Doxa’s watchmaking roots trace all the way back to 1889. Fast forward to 1964: Doxa began the development of the SUB, something completely new to them and the world. The brand collaborated with who may be the most famous diver of all time, Jacques Cousteau – the explorer, conservationist, Naval Officer, filmmaker, scientist (you get the picture), his company (US Divers Company), and diver Claude Wesly (google him) in efforts to produce what would later become the SUB 300T. With its bright orange dial, rotating bezel, and an unheard of level of water resistance, this new Doxa SUB changed the game.. well, started it.
Two years after its official unveiling at Basel, the Doxa SUB also became the first watch available to those same consumers with a Helium-Release-Valve, which allowed gasses that may have been trapped inside of the case during deep dives to be be released safely from the watch during decompression, thus preventing the crystal from potentially being blown off. Yes, while the Rolex Sea-Dweller and its inclusion of a similar device was in production at the same time, it was only available as a commercial tool, and therefore not the first watch YOU could buy with this feature.
Describing this watch is fairly easy, because there’s nothing to really compare it to – it’s unlike anything ever strapped to my wrist. Never have I felt such a sense of surety while wearing a wristwatch. It makes you feel as though it could do anything you asked of it; not one part of this thing suggests that it would ever fail you. Like a motivational YouTube video, the SUB 1200T urges you to get out of your comfort zone. It urges you to explore new things and take chances.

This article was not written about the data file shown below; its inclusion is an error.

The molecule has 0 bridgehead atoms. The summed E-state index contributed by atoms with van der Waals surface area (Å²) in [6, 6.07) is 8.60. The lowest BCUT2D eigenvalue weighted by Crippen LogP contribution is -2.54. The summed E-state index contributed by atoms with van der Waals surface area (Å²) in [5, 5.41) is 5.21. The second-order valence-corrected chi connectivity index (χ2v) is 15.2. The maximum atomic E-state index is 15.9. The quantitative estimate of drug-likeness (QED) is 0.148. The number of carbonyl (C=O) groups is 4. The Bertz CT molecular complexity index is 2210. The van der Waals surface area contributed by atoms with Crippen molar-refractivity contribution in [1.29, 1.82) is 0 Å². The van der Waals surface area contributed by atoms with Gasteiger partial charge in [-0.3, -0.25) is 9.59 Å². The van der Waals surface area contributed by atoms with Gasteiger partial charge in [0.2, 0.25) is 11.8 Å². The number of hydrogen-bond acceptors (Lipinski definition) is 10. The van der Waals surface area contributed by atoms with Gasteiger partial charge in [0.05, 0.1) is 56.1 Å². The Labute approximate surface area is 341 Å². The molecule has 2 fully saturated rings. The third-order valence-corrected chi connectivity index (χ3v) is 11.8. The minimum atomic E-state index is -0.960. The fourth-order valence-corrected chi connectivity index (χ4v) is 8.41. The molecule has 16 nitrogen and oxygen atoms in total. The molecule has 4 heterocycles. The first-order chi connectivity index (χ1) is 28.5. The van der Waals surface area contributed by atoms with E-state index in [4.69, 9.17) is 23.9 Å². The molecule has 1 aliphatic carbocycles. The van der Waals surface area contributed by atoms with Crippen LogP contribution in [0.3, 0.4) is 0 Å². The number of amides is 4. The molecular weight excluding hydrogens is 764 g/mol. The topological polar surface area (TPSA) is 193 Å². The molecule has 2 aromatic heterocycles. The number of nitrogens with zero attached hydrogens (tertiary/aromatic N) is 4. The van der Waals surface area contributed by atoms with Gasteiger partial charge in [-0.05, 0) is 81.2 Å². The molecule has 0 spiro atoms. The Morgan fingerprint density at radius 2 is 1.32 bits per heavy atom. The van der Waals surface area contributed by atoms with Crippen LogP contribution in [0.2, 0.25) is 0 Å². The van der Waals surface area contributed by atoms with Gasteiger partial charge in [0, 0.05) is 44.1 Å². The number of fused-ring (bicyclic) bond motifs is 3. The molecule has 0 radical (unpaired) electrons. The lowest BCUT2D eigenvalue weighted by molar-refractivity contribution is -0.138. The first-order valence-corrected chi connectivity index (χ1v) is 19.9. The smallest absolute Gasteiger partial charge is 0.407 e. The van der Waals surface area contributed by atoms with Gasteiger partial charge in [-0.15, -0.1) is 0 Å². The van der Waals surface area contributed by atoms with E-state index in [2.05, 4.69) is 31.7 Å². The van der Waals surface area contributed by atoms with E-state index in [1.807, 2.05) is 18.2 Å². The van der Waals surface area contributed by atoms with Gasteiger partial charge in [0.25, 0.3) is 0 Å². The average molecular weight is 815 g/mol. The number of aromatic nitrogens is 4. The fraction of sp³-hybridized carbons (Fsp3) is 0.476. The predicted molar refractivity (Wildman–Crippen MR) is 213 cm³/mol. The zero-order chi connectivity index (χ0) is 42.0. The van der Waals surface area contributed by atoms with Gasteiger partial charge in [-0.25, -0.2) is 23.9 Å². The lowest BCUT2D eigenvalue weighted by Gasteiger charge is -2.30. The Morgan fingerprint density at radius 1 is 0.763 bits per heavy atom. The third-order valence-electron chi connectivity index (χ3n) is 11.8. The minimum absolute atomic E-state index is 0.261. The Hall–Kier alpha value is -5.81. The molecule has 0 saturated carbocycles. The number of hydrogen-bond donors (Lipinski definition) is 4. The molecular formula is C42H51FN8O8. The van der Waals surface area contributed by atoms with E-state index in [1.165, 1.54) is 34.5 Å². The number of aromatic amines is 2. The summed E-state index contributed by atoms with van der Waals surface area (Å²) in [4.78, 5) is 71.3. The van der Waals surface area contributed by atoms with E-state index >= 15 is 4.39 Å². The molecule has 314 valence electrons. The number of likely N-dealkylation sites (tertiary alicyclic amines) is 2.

The cushion-style case is finished exceptionally well for a sub-$2k watch. The bezel action is the best and most solid I’ve felt, with each of the 120 clicks slamming to the next with no play, no fuss. The brushed inner bezel ring shows elapsed time, while its polished outer counterpart displays Doxa’s patented no-decompression dive table bezel. The deep blue (Caribbean) dial looks as though you’re peering through a porthole into an abyss. The white-painted hands are clear and concise, being easily readable in nearly every scenario. The Superluminova is adequate, but nowhere near (at least on this example) what I’ve come to expect of a professional-grade diver. The original SUB 300 used a greater amount of glow-in-the-dark material on its dial than any wristwatch that came before it.. This 1200t should be better.
Wearing the Caribbean is a pure joy on my 7.25″ wrists; its short lug-to-lug measurement makes it wear very square. In comparison, my Oris Aquis @ 43mm wears larger by a decent margin. Its self-winding ETA 2824-2 (or Sellita SW200) movement is accurate, running +3/4 seconds per day in my experience, and undeniably reliable. The “beads of rice” bracelet is lovely, but I find this piece most enjoyable when strapped to a great grey NATO strap; just as I do most of my watches.
To sum this up: The Doxa SUB is worth every penny, and worthy of being your companion for nearly any expedition you could take it on. No, it’s not the most casual watch out there, and in no way does it fit in during a board-room meeting, but is that what you’re buying it for? Have you done something lately that makes you uncomfortable?
If the answer is no – buy a Doxa and go explore something new. Step out of the ordinary. Go make Jacques Cousteau, and more importantly yourself proud.
- Case Diameter – 42.70mm (not including crown)
- Dial Diameter – 27mm
- Case Thickness – 14.4mm
- Lug-2-Lug – 44.6mm
- Lug Width – 20mm
- Water Resistance – 1200m/3937ft
- Crystal – 3mm Sapphire w/ AR coating
- Movement – ETA 2824-2 or SW200
- Power Reserve – 42 hours
- Suggested Retail – $2490 (you can purchase new from Doxa for $1890)
- Warranty – 2 years
Visit http://www.doxawatches.com/SUB1200T-Caribbean.html for more information